The law itself, however, won't be effective until the next election cycle in 2015. Although the Saudi elections were held on Thursday, September 29th, the king declared that since the campaign was almost over, women could participate in elections "as of the next session."
Saudi Arabia practices a strict section of Islamic law that requires women to be accompanied by a male guardian to almost every public activity. Getting married, getting divorced, traveling, going to school, getting a job, opening a bank account, and getting elective surgery all requires permission from the male guardian. Women also must cover their bodies in traditional loose, black cloaks called "abaya," and veils called "hijab." They are also segregated from men during many times of the day in many public places. They also aren't allowed to operate a vehicle.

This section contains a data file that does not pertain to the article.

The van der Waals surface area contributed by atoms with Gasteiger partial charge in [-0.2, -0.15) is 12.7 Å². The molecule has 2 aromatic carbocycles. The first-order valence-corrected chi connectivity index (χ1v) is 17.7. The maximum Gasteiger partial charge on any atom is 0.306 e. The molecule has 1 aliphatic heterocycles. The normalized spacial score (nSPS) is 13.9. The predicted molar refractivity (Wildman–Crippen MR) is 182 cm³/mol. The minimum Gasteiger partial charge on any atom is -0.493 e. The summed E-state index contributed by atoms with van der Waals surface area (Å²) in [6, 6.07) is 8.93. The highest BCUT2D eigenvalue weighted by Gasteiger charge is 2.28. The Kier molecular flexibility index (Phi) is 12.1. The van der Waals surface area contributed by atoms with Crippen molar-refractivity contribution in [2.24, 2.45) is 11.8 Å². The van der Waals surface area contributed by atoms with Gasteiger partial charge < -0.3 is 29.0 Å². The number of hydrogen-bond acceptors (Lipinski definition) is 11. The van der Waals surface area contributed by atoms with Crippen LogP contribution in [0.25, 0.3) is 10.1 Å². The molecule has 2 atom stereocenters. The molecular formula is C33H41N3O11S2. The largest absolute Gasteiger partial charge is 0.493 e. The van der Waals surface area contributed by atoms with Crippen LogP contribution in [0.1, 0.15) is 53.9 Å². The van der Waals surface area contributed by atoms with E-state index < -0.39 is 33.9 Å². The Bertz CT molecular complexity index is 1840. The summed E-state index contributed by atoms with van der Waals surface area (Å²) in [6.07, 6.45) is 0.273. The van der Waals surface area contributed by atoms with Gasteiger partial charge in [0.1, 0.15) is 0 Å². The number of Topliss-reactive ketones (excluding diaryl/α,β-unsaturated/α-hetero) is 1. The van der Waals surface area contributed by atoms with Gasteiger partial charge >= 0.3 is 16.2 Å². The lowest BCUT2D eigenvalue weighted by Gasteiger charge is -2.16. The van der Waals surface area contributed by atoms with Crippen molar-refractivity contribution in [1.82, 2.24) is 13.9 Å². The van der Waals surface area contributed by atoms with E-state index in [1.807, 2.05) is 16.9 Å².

The passing of this law is a monumental step for the liberation of Saudi women. Although many political activists celebrated it, they still remained skeptical. Many women wondered how they could run for office if they still couldn't drive, or open a bank account.
Many women believe that this new law also brings new hope, and new ways to gain more rights.
“It is a good sign, and we have to take advantage of it,” said Maha al-Qahtani, one of many female activists in Saudi Arabia who defied the ban on driving, when asked of the king's announcement. “But we still need more rights."